Transition Success

Transition Success    By Helen Rogers and James Husband

It is well recognised that the primary factor determining the success of your transition period is Dry Matter Intake (DMI). At the XLVets Transition Cow Roadshow last year, Steve Le Blanc presented data illustrating that 82% of DMI in dry cows is determined by management and not body condition score (BCS), diet formulation or parity. Driving DMI in your dry cows and fresh calvers is relevant regardless of the management system, breed, yield or parity of the dry cows. As an example, in a dry Holsteins, a 1kg/day decrease in DMI doubles the risk of subclinical ketosis post calving.

The ultimate dry cow management to maximise transition success would include:

  • 3-5% of the ration left over every day
  • 30 inches (75cm) feed space per 750kg cow (or 4 cows per 5 head yokes)
  • Feed trough depth that allows access to all of the diet put out
  • Two sources of water per dry cow yard
  • Adequate water supply to allow for 4 litres of water to be drunk per kg DMI

Great success in driving DMI has been achieved by feeding dry cows twice a day. Provided the diet can be protected from the elements, it can be mixed once a day and then stored prior to putting it out as a second feed.

Supporting at risk cows:

What are effective interventions for ketotic cows?

Several feed additives have been extensively researched:

  • Propylene glycol…: The cow can use glycol to make glucose which is required for milk production and will be in short supply after calving. This is effective at doses of 300ml/day given for 3 to 5 days.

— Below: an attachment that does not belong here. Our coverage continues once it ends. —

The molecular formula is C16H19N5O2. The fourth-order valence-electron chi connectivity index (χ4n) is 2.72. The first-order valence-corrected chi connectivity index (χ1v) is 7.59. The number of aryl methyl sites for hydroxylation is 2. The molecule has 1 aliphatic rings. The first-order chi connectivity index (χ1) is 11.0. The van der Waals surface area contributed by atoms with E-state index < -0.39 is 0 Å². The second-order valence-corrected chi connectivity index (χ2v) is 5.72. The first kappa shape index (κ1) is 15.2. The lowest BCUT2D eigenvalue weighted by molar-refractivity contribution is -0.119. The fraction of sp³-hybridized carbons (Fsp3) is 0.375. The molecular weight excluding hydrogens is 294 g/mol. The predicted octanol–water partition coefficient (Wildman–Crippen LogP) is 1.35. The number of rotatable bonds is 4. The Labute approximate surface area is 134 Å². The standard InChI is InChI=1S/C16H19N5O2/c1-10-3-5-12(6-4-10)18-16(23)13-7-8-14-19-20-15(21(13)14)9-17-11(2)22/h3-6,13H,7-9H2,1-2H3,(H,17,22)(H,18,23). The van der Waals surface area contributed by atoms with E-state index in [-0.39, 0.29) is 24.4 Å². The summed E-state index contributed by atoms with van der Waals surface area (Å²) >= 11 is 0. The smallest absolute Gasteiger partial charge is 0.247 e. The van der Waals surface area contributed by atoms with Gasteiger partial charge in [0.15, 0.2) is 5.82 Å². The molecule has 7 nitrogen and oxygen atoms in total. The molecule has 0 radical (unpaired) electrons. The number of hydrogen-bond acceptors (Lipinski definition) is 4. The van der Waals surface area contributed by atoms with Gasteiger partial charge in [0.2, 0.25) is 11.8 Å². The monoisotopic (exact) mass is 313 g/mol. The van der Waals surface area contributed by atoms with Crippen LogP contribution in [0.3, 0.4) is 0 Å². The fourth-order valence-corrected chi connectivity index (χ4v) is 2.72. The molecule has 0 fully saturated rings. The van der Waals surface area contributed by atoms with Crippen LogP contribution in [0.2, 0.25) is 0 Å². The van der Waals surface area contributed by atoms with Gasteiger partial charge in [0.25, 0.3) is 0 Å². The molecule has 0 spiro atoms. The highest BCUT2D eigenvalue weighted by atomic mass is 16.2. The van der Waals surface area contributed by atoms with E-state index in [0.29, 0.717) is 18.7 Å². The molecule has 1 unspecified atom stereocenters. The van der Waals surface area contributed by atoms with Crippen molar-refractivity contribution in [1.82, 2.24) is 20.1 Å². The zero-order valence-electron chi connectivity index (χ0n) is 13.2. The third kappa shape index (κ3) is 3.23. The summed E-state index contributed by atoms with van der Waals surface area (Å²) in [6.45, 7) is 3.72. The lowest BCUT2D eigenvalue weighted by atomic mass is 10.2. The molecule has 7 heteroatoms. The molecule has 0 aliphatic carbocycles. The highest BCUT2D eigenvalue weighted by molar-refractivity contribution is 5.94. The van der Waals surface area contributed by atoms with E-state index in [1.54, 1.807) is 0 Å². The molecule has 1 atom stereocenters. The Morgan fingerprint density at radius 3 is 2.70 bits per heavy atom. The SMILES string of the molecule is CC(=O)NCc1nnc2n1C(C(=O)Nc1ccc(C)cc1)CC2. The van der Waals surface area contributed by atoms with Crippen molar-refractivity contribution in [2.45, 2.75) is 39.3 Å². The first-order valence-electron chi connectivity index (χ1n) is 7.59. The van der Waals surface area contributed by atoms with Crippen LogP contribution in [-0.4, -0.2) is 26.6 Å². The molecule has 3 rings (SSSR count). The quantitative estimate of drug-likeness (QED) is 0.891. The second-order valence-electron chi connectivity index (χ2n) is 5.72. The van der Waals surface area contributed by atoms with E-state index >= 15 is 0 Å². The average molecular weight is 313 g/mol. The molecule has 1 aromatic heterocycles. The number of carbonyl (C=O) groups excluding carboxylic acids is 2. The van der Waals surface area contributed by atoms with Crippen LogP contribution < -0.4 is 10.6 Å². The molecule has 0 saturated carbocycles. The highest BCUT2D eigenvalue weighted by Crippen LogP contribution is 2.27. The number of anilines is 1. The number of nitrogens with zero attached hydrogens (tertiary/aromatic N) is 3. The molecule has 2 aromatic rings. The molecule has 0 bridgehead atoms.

• Calcium propionate….: Used by the cow to make glucose, this has the added benefit of providing calcium too. This needs to be supplied at 400-500g per day.
  • Choline… A recent review paper looking at the most effective treatments for fatty liver concluded that consistent improvements were only seen if energy sources (propylene glycol) were given with choline. The choline acts as an antioxidant and helps the cow produce the transport protein that clears the liver of fat (methionine can do a similar job). An analogy is that the propylene glycol is the fuel in the tank of the car but unless the engine is running well, the car won’t run well. The liver is the metabolic engine of the cow and unless it is healthy immunity, and milk production will be compromised.

How to supplement choline?

Choline can be supplemented in the transition ration to the point of calving, but unless a herd has a fresh cow group it can’t be supplemented post calving without giving to the whole herd. Targeted dosing can be achieved using boluses. Trial work looking at yield response, has shown these to be most effective when given:

  • At or soon after calving to fat cows that carry a higher risk of excess fat mobilization. In the trial, bolused cows that were condition score 3.5 or above gave an average of 5 litres more milk at the first recording compared with similar cows that were not supplemented.
  • In conjunction with energy precursors such as glycol, to cows that have subclinical ketosis, to allow the liver to function more effectively.
  • To sick cows post calving which will be mobilising fat and be in poor metabolic health probably with other appropriate treatments depending on the disease present.

Use of Choline is a relatively new tool in the management of cows who are at risk for transition ‘failure’. Please do speak to us to find out whether this could be a suitable tool to help these problem cows and to identify ways to maximise your DMI in your dry cows.

Many thanks to James Husband for providing content for this article.